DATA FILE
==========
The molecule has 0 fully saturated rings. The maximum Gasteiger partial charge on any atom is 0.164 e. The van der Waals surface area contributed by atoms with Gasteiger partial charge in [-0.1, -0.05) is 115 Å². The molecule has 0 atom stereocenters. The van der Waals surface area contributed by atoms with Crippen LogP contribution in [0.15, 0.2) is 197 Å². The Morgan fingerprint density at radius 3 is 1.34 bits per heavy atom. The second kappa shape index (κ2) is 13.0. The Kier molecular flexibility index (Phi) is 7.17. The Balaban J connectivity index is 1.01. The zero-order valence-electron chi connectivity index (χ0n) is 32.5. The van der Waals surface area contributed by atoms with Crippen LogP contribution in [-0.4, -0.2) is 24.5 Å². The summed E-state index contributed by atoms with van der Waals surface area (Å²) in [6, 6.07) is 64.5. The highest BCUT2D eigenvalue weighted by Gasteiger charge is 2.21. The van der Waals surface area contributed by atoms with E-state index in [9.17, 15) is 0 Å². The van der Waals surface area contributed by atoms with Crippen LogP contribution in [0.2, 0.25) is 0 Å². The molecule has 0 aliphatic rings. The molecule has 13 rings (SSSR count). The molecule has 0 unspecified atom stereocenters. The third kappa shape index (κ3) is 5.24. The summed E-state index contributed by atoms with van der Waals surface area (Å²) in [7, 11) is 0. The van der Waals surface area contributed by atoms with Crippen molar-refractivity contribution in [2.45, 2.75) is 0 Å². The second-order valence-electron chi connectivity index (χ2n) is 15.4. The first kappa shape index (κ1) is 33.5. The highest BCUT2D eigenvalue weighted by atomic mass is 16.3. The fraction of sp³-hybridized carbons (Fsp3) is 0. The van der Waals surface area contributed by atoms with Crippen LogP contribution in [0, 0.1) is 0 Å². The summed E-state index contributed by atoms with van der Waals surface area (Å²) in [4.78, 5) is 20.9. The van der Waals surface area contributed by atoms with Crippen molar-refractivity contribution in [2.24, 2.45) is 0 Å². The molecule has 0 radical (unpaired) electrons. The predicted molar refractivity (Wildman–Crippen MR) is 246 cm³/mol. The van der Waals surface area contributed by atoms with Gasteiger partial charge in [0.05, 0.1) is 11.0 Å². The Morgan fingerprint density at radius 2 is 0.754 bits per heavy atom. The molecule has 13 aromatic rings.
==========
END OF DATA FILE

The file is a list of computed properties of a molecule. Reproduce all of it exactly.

The molecule has 0 fully saturated rings. The maximum Gasteiger partial charge on any atom is 0.164 e. The van der Waals surface area contributed by atoms with Gasteiger partial charge in [-0.1, -0.05) is 115 Å². The molecule has 0 atom stereocenters. The van der Waals surface area contributed by atoms with Crippen LogP contribution in [0.15, 0.2) is 197 Å². The Morgan fingerprint density at radius 3 is 1.34 bits per heavy atom. The second kappa shape index (κ2) is 13.0. The Kier molecular flexibility index (Phi) is 7.17. The Balaban J connectivity index is 1.01. The zero-order valence-electron chi connectivity index (χ0n) is 32.5. The van der Waals surface area contributed by atoms with Crippen LogP contribution in [-0.4, -0.2) is 24.5 Å². The summed E-state index contributed by atoms with van der Waals surface area (Å²) in [6, 6.07) is 64.5. The highest BCUT2D eigenvalue weighted by Gasteiger charge is 2.21. The van der Waals surface area contributed by atoms with E-state index in [9.17, 15) is 0 Å². The van der Waals surface area contributed by atoms with Crippen LogP contribution in [0.2, 0.25) is 0 Å². The molecule has 0 aliphatic rings. The molecule has 13 rings (SSSR count). The molecule has 0 unspecified atom stereocenters. The third kappa shape index (κ3) is 5.24. The summed E-state index contributed by atoms with van der Waals surface area (Å²) in [7, 11) is 0. The van der Waals surface area contributed by atoms with Crippen molar-refractivity contribution in [2.45, 2.75) is 0 Å². The second-order valence-electron chi connectivity index (χ2n) is 15.4. The first kappa shape index (κ1) is 33.5. The highest BCUT2D eigenvalue weighted by atomic mass is 16.3. The fraction of sp³-hybridized carbons (Fsp3) is 0. The van der Waals surface area contributed by atoms with Crippen LogP contribution in [0, 0.1) is 0 Å². The summed E-state index contributed by atoms with van der Waals surface area (Å²) in [4.78, 5) is 20.9. The van der Waals surface area contributed by atoms with Crippen molar-refractivity contribution in [2.24, 2.45) is 0 Å². The molecule has 0 radical (unpaired) electrons. The predicted molar refractivity (Wildman–Crippen MR) is 246 cm³/mol. The van der Waals surface area contributed by atoms with Gasteiger partial charge in [0.05, 0.1) is 11.0 Å². The Morgan fingerprint density at radius 2 is 0.754 bits per heavy atom. The molecule has 13 aromatic rings.